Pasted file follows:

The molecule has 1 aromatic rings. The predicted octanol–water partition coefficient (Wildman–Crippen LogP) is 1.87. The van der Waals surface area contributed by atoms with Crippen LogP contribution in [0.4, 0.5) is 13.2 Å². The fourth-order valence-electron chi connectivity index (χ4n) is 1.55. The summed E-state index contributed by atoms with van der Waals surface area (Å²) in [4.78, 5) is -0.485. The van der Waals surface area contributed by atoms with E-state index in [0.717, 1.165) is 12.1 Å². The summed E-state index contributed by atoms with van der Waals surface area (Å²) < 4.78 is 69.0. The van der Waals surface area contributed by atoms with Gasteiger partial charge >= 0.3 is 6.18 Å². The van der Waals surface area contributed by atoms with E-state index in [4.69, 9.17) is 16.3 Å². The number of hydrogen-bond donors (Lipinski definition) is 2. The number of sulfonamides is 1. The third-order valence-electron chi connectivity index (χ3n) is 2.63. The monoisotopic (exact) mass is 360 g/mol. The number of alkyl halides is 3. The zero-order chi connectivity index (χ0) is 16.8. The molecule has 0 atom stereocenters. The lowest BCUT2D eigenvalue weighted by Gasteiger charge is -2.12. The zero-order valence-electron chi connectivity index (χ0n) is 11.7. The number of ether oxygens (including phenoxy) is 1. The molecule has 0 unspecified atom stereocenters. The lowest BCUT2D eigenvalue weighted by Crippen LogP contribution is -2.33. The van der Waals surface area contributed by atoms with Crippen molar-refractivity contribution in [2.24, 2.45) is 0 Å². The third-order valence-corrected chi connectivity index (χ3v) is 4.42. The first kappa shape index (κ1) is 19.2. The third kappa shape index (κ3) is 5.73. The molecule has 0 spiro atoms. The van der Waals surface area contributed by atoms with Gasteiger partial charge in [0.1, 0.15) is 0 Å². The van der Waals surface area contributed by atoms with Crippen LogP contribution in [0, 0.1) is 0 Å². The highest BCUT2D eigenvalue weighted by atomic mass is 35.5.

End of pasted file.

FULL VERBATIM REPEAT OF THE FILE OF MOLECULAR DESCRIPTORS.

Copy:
The molecule has 1 aromatic rings. The predicted octanol–water partition coefficient (Wildman–Crippen LogP) is 1.87. The van der Waals surface area contributed by atoms with Crippen LogP contribution in [0.4, 0.5) is 13.2 Å². The fourth-order valence-electron chi connectivity index (χ4n) is 1.55. The summed E-state index contributed by atoms with van der Waals surface area (Å²) in [4.78, 5) is -0.485. The van der Waals surface area contributed by atoms with E-state index in [0.717, 1.165) is 12.1 Å². The summed E-state index contributed by atoms with van der Waals surface area (Å²) < 4.78 is 69.0. The van der Waals surface area contributed by atoms with Gasteiger partial charge >= 0.3 is 6.18 Å². The van der Waals surface area contributed by atoms with E-state index in [4.69, 9.17) is 16.3 Å². The number of hydrogen-bond donors (Lipinski definition) is 2. The number of sulfonamides is 1. The third-order valence-electron chi connectivity index (χ3n) is 2.63. The monoisotopic (exact) mass is 360 g/mol. The number of alkyl halides is 3. The zero-order chi connectivity index (χ0) is 16.8. The molecule has 0 atom stereocenters. The lowest BCUT2D eigenvalue weighted by Gasteiger charge is -2.12. The zero-order valence-electron chi connectivity index (χ0n) is 11.7. The number of ether oxygens (including phenoxy) is 1. The molecule has 0 unspecified atom stereocenters. The lowest BCUT2D eigenvalue weighted by Crippen LogP contribution is -2.33. The van der Waals surface area contributed by atoms with Crippen molar-refractivity contribution in [2.24, 2.45) is 0 Å². The third-order valence-corrected chi connectivity index (χ3v) is 4.42. The first kappa shape index (κ1) is 19.2. The third kappa shape index (κ3) is 5.73. The molecule has 0 spiro atoms. The van der Waals surface area contributed by atoms with Gasteiger partial charge in [0.1, 0.15) is 0 Å². The van der Waals surface area contributed by atoms with Crippen LogP contribution in [0, 0.1) is 0 Å². The highest BCUT2D eigenvalue weighted by atomic mass is 35.5.